22 October 2009

Speaking of mental trade-offs...

In my post about trade-offs in the brain I meant to mention a recent EconTalk podcast with cognitive psychologist Daniel Willingham on neuroscience and education. He raised an important point: there is often a behavioral trade-off between reasoning and memory, and the two modes of thinking are closely intertwined. The overlap and contrast between them is not well understood, nor are their neural correlates. What we call being "creative" is sometimes using a memory of a previously solved problem and applying it to a new situation, but sometimes it's (perhaps subconsciously) refusing to use a memorized solution and instead inventing a new one. I just wanted to clear up that I think there are cognitive trade-offs, but I am less confident in assertions of neural trade-offs.*

(* To clarify: By 'neural trade-offs' I mean physical limitations. I hear many people say something like "you only have so much brain tissue, so if you're good at some cognitive function, you're probably bad at another." I think the science behind these assertions ranges from entirely discredited to just unsupported one way or the other at present. On the other hand, cognitive trade-offs are largely temporal. It is fairly well established that even the best "multi-taskers" can only pay attention to a very limited number of things at one time. (Perhaps as few as a single thing, depending on the modeling assumptions you make about context switching.) A lot of this is still very open-ended, and a lot depends on the assumptions and language you use to describe your model, but I'm confident in saying that there is a lot more reason to believe in cognitive rather than neurophysical trade-offs.

As a further aside, part of the reason that problem is still left unsolved is because pinning down what attention is, and how to model it, and how to even describe it, is a tricky business. We all pretty much agree whether you correctly remembered a phone number or can see how many kittens there are in a picture, but what does it mean to say you are paying attention to something?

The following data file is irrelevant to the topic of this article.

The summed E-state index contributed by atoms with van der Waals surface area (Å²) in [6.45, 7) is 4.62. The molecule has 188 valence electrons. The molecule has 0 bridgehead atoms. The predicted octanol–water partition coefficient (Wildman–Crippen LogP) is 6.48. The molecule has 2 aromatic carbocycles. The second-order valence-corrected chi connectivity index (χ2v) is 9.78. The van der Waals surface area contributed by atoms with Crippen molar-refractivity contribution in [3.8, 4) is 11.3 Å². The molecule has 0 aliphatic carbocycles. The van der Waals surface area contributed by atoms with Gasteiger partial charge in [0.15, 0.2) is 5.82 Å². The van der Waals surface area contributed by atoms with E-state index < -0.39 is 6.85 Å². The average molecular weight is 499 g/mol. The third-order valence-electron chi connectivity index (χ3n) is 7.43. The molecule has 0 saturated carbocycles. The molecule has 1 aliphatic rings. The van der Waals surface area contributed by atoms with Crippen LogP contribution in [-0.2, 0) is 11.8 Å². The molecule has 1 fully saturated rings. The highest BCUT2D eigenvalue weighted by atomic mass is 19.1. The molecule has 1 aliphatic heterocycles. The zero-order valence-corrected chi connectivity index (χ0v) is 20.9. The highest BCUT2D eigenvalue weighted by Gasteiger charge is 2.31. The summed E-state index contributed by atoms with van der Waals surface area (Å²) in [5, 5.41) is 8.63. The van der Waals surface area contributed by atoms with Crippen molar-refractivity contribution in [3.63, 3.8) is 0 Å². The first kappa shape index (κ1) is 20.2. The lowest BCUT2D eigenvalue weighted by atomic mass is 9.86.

That difficulty is further compounded because a lot of the scientific efforts on this front come perilously close to being ... gasp! ... philosophical in nature, so many scientists shy away from in-depth theories of attention as being too soft to deserve rigorous study. Attention butts right up against consciousness, and consciousness is dangerous territory for a scientist to get involved in if they want to be considered serious. There's still a lot of work on attention being done (including by yours truly, and rest assured, I will get to the bottom of this matter!) but it's a tentative business.)

Anyway, it's a good podcast and covers a range of topics. This is also a solidly non-ideological episode for any non-libertarians who shy away from EconTalk. I especially liked the discussion of math education. Willingham mentioned that a remarkably high percentage of sixth graders don't understand what an equals sign means and tend to think it means "put the answer here" rather than "these two quantities (however they may be expressed) are equivalent to one another."

I also agree that one of the fundamental problems in education, and something we sweep entirely under the rug, is that we can't agree on what an education is actually for. Is it for getting a job? For personal fulfillment? To strengthen the polity? To make the world a more just place? Is knowledge its own goal?

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